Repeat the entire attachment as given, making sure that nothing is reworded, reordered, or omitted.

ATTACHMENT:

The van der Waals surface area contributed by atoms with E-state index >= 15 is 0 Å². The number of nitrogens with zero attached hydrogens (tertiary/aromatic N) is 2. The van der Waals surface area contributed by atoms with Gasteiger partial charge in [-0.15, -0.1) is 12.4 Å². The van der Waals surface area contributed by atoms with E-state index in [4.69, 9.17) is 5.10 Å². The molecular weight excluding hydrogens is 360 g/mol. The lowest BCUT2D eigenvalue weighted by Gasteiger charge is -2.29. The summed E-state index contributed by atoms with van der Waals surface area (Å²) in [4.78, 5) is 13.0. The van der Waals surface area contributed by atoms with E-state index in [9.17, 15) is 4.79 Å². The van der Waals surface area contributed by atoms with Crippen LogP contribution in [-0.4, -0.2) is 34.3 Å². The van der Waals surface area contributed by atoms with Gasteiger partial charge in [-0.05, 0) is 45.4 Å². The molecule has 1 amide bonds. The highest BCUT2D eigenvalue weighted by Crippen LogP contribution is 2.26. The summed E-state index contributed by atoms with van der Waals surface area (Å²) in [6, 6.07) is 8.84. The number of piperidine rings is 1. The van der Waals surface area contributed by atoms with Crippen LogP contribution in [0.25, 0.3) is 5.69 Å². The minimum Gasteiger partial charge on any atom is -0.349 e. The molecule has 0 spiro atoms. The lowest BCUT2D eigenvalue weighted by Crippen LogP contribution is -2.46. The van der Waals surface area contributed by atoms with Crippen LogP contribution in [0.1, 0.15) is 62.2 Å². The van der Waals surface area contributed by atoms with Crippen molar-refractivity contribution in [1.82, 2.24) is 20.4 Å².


The van der Waals surface area contributed by atoms with E-state index >= 15 is 0 Å². The number of nitrogens with zero attached hydrogens (tertiary/aromatic N) is 2. The van der Waals surface area contributed by atoms with Gasteiger partial charge in [-0.15, -0.1) is 12.4 Å². The van der Waals surface area contributed by atoms with E-state index in [4.69, 9.17) is 5.10 Å². The molecular weight excluding hydrogens is 360 g/mol. The lowest BCUT2D eigenvalue weighted by Gasteiger charge is -2.29. The summed E-state index contributed by atoms with van der Waals surface area (Å²) in [4.78, 5) is 13.0. The van der Waals surface area contributed by atoms with E-state index in [9.17, 15) is 4.79 Å². The van der Waals surface area contributed by atoms with Crippen LogP contribution in [-0.4, -0.2) is 34.3 Å². The van der Waals surface area contributed by atoms with Gasteiger partial charge in [-0.05, 0) is 45.4 Å². The molecule has 1 amide bonds. The highest BCUT2D eigenvalue weighted by Crippen LogP contribution is 2.26. The summed E-state index contributed by atoms with van der Waals surface area (Å²) in [6, 6.07) is 8.84. The number of piperidine rings is 1. The van der Waals surface area contributed by atoms with Crippen LogP contribution in [0.25, 0.3) is 5.69 Å². The minimum Gasteiger partial charge on any atom is -0.349 e. The molecule has 0 spiro atoms. The lowest BCUT2D eigenvalue weighted by Crippen LogP contribution is -2.46. The van der Waals surface area contributed by atoms with Crippen LogP contribution in [0.1, 0.15) is 62.2 Å². The van der Waals surface area contributed by atoms with Crippen molar-refractivity contribution in [1.82, 2.24) is 20.4 Å².